590 THE ADVOCATE
VOL. 78 PART 4 JULY 2020
the fabric of our legal community and our history. We are fortunate,
enriched and better for it. She is deeply missed, but her legacy remains with
Note: The Special Sitting of the Court of Appeal to honour Anne Rowles has been
rescheduled to a date yet to be determined due to COVID-19.
1. (1997), 119 CCC (3d) 481 (BCCA).
2. 2002 BCCA 59.
3. 2004 SCC 74.
4. 2004 SCC 73.
5. Ibid at para 27.
6. 2004 BCCA 175.
7. 2005 SCC 50 at paras 44, 51.
8. (1991), 58 BCLR (2d) 356 (SC).
9. 2010 BCCA 478.
10. 2012 SCC 61.
The Honourable Ted Hughes, O.C., Q.C.
It was late on a Friday afternoon in December 2013.
Ted, then 86 years old, was reviewing a draft of his
500-page report on the tragic death of a five-year-old
Aboriginal child in Manitoba. He e-mailed his team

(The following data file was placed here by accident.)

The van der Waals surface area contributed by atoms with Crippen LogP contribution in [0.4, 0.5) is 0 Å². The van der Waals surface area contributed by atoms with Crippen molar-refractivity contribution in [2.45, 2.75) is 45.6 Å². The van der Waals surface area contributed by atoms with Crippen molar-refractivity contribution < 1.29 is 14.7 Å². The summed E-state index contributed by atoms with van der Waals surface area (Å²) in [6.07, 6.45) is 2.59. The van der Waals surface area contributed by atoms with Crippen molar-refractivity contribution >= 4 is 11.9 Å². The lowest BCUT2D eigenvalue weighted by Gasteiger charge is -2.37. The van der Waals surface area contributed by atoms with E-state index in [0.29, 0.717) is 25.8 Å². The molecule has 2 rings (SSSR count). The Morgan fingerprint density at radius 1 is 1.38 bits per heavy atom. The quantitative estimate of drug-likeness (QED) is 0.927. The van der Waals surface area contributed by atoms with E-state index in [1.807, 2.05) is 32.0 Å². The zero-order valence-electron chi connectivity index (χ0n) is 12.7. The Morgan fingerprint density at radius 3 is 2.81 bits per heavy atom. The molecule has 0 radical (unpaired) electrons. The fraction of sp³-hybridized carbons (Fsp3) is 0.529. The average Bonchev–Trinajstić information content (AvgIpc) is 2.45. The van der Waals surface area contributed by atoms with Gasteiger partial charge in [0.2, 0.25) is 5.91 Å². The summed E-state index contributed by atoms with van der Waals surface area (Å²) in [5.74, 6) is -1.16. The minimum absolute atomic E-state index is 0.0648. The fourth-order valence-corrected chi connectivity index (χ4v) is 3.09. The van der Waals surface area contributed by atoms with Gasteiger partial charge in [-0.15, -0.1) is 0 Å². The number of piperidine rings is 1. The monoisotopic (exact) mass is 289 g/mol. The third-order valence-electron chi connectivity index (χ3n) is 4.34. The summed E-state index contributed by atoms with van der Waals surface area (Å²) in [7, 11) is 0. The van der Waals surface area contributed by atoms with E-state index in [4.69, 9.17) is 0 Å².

to schedule a weekend of meetings. “Just a suggested
timetable, but you know me”, he wrote. “I like to
know where I am going and how I am going to get
That he did. Right to the end. The Honourable Ted Hughes, O.C., Q.C.,
LL.D. (Hon.) died on January 17, 2020 at the time and place of his choosing.
He spent that morning and the day before phoning family and close friends
to say his goodbyes. His voice was weak and his strength was waning, but
his mind was sharp. It was a generous act to those who needed to tell him
what he had meant to them.
Ted had a huge public persona across western Canada, the North, and
beyond—as a judge, Deputy Attorney General, B.C.’s first Conflict of Interest
Commissioner, the first Chief Adjudicator for Canada’s Indian Residential
Schools claims process, chair of commissions of inquiry, and much
more. And the standards of integrity and commitment that were the hall-